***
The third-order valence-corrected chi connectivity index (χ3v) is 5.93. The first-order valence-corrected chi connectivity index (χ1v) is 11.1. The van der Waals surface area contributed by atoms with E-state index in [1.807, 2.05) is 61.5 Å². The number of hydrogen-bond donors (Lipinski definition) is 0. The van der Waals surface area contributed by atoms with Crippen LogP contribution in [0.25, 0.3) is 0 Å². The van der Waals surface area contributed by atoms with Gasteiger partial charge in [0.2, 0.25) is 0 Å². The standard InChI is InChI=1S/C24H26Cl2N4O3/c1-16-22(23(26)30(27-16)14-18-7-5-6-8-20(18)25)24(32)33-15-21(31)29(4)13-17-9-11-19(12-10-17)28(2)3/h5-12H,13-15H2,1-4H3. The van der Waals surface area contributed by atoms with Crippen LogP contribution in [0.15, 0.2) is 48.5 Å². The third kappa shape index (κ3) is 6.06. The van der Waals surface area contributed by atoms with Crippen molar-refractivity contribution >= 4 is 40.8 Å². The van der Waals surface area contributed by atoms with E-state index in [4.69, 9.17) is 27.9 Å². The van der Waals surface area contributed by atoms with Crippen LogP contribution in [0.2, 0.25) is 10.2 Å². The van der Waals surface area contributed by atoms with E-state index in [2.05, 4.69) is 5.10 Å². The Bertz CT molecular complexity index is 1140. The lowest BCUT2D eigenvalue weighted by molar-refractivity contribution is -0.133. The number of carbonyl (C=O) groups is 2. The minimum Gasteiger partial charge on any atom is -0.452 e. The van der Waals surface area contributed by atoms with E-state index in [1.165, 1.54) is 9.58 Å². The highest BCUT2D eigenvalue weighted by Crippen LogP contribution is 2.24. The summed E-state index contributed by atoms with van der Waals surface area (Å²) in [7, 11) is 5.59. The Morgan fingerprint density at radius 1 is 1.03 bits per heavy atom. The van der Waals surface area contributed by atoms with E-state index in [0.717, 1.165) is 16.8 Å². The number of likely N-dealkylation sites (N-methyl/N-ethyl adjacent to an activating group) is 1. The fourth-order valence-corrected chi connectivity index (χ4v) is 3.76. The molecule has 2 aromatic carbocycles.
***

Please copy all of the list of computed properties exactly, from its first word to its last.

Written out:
The third-order valence-corrected chi connectivity index (χ3v) is 5.93. The first-order valence-corrected chi connectivity index (χ1v) is 11.1. The van der Waals surface area contributed by atoms with E-state index in [1.807, 2.05) is 61.5 Å². The number of hydrogen-bond donors (Lipinski definition) is 0. The van der Waals surface area contributed by atoms with Crippen LogP contribution in [0.25, 0.3) is 0 Å². The van der Waals surface area contributed by atoms with Gasteiger partial charge in [0.2, 0.25) is 0 Å². The standard InChI is InChI=1S/C24H26Cl2N4O3/c1-16-22(23(26)30(27-16)14-18-7-5-6-8-20(18)25)24(32)33-15-21(31)29(4)13-17-9-11-19(12-10-17)28(2)3/h5-12H,13-15H2,1-4H3. The van der Waals surface area contributed by atoms with Crippen LogP contribution in [0.15, 0.2) is 48.5 Å². The third kappa shape index (κ3) is 6.06. The van der Waals surface area contributed by atoms with Crippen molar-refractivity contribution >= 4 is 40.8 Å². The van der Waals surface area contributed by atoms with E-state index in [4.69, 9.17) is 27.9 Å². The van der Waals surface area contributed by atoms with Crippen LogP contribution in [0.2, 0.25) is 10.2 Å². The van der Waals surface area contributed by atoms with E-state index in [2.05, 4.69) is 5.10 Å². The Bertz CT molecular complexity index is 1140. The lowest BCUT2D eigenvalue weighted by molar-refractivity contribution is -0.133. The number of carbonyl (C=O) groups is 2. The minimum Gasteiger partial charge on any atom is -0.452 e. The van der Waals surface area contributed by atoms with E-state index in [1.165, 1.54) is 9.58 Å². The highest BCUT2D eigenvalue weighted by Crippen LogP contribution is 2.24. The summed E-state index contributed by atoms with van der Waals surface area (Å²) in [7, 11) is 5.59. The Morgan fingerprint density at radius 1 is 1.03 bits per heavy atom. The van der Waals surface area contributed by atoms with E-state index in [0.717, 1.165) is 16.8 Å². The number of likely N-dealkylation sites (N-methyl/N-ethyl adjacent to an activating group) is 1. The fourth-order valence-corrected chi connectivity index (χ4v) is 3.76. The molecule has 2 aromatic carbocycles.